Mirant Kendall Cogeneration Station in Cambridge, Massachusetts. Image courtesy: Wikipedia
The U.S. market for combined heat and power (CHP) and fuel cells is expected to add 11 GW of customer-sited, fuel-based generation in the next ten years, according to a report by GTM Research. That’s up 11 GW from today’s base of 84 GW.
The report tallies CHP’s share of the U.S. distributed generation (DG) market at 8 percent, almost double that of the country’s total wind capacity, and 10 times that of distributed solar.
CHP and fuel cells have lately experienced a stagnation in growth, due mostly to regulatory uncertainties and a declining U.S. manufacturing sector, the report says. But new incentives and corporate activity are setting the stage for rejuvenated activity.
“What looks like a stagnant market on the surface is actually smoldering with a significant number of technology and fuel options, capable vendors, and a new batch of customers who are ready to adopt fuel-based DG systems,” said Mei Shibata, lead author of the report. “The whole thing could light up again if implementation barriers are lowered and regulations are deemed sufficiently stable from a customer’s perspective.”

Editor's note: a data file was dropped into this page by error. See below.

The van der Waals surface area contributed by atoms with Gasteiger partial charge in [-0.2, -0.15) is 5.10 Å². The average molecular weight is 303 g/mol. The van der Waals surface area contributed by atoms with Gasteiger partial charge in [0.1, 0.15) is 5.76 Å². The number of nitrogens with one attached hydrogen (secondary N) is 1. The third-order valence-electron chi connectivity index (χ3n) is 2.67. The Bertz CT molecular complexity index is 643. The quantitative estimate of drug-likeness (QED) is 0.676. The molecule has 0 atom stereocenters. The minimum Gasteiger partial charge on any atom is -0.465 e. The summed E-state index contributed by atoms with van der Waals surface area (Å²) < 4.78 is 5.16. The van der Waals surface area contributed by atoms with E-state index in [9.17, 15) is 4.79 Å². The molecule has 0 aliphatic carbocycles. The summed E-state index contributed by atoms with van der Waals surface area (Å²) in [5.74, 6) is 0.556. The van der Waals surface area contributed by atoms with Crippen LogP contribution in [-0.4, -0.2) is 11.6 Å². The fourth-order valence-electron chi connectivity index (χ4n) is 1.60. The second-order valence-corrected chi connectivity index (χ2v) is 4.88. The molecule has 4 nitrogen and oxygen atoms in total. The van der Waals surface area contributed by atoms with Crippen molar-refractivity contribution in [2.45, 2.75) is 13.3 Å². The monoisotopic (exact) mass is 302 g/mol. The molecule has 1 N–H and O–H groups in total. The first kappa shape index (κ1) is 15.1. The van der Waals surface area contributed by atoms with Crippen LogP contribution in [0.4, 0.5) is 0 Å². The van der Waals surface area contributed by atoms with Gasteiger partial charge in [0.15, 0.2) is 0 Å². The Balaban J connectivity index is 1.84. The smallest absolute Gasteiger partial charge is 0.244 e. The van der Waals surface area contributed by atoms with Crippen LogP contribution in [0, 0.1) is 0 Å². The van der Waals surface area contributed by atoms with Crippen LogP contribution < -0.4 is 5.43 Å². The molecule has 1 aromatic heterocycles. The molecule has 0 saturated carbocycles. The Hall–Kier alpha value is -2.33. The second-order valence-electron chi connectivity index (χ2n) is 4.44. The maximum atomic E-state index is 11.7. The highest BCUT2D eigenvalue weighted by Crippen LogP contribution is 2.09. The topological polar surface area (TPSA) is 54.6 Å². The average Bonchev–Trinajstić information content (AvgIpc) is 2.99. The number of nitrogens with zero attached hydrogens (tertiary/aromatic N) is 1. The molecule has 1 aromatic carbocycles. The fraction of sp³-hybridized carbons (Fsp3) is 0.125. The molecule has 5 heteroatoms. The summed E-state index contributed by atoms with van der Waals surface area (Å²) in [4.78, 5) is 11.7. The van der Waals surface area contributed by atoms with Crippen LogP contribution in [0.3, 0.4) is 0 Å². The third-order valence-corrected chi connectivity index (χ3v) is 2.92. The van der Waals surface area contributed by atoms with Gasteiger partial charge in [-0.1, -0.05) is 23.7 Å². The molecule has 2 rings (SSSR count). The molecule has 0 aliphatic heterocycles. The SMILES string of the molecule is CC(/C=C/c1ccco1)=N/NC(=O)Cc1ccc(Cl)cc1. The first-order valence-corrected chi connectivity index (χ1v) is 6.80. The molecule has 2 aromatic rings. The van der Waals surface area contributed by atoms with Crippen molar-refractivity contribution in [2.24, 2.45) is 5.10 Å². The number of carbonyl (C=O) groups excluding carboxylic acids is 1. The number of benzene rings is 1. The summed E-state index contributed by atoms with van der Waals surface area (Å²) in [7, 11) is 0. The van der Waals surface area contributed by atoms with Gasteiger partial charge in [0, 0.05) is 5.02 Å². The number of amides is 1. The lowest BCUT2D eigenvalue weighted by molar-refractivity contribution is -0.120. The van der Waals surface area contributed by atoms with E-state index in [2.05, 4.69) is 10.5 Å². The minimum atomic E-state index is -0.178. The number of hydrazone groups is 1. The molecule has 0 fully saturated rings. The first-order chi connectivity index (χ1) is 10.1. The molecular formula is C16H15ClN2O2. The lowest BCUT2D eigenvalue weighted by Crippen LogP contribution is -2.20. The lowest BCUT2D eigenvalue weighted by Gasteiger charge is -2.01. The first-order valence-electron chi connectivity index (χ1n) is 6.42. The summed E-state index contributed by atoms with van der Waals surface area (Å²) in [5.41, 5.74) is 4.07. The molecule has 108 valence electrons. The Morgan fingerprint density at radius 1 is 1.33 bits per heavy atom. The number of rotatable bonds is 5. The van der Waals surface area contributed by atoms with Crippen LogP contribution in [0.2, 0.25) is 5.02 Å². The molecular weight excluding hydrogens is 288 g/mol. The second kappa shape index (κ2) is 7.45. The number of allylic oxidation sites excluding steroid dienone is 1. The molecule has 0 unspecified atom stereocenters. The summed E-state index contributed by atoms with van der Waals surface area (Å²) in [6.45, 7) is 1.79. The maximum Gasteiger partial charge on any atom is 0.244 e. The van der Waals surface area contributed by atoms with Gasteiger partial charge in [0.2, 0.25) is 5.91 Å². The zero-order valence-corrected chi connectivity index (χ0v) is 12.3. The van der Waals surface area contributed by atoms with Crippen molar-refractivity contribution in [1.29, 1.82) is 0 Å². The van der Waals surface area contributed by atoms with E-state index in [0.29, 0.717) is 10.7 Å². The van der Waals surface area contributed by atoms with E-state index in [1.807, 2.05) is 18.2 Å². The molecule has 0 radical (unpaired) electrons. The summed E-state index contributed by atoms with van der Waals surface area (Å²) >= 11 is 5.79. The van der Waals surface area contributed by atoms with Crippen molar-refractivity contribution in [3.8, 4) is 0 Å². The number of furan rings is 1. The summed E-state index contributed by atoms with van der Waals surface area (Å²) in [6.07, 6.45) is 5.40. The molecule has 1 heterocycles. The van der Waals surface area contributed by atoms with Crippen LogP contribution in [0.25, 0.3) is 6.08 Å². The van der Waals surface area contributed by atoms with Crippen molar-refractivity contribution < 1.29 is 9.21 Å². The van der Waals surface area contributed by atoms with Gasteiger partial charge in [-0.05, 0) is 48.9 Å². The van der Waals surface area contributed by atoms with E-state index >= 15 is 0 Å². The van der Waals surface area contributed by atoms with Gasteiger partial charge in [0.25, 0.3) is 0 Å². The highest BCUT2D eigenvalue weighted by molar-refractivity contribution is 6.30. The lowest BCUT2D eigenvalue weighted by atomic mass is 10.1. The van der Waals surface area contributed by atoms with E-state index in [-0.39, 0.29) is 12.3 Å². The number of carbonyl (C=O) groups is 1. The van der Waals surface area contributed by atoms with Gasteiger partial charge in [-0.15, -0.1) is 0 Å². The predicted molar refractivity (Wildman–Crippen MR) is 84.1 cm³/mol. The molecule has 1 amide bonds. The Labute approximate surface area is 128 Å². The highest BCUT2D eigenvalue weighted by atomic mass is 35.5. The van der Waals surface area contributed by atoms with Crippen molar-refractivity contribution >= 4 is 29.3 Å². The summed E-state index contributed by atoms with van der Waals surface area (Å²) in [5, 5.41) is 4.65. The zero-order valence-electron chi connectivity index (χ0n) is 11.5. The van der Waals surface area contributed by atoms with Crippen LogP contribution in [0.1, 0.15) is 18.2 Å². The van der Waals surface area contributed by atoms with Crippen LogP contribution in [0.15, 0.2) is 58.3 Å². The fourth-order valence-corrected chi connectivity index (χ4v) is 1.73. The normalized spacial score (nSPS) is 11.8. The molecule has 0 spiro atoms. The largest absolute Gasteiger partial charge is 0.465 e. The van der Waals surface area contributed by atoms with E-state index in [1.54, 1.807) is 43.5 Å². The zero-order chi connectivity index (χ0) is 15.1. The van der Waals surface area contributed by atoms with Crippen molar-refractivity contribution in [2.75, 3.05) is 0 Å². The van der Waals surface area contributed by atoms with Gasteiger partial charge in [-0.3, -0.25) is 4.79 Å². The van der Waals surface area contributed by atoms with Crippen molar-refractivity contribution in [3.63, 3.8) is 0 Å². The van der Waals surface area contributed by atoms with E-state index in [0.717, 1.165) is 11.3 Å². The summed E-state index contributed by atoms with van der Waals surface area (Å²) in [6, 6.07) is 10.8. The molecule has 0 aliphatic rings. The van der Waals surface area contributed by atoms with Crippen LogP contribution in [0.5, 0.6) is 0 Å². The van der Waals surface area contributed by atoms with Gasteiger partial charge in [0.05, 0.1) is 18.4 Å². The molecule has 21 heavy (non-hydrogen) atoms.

The report also notes that adoption of CHP technologies is increasingly driven by non-industrial customers, while corporations and data centers are driving the uptick in fuel cell utilization. Today, four U.S. states—California, Connecticut, Delaware, and New York—make up 90 percent of all fuel cell installations.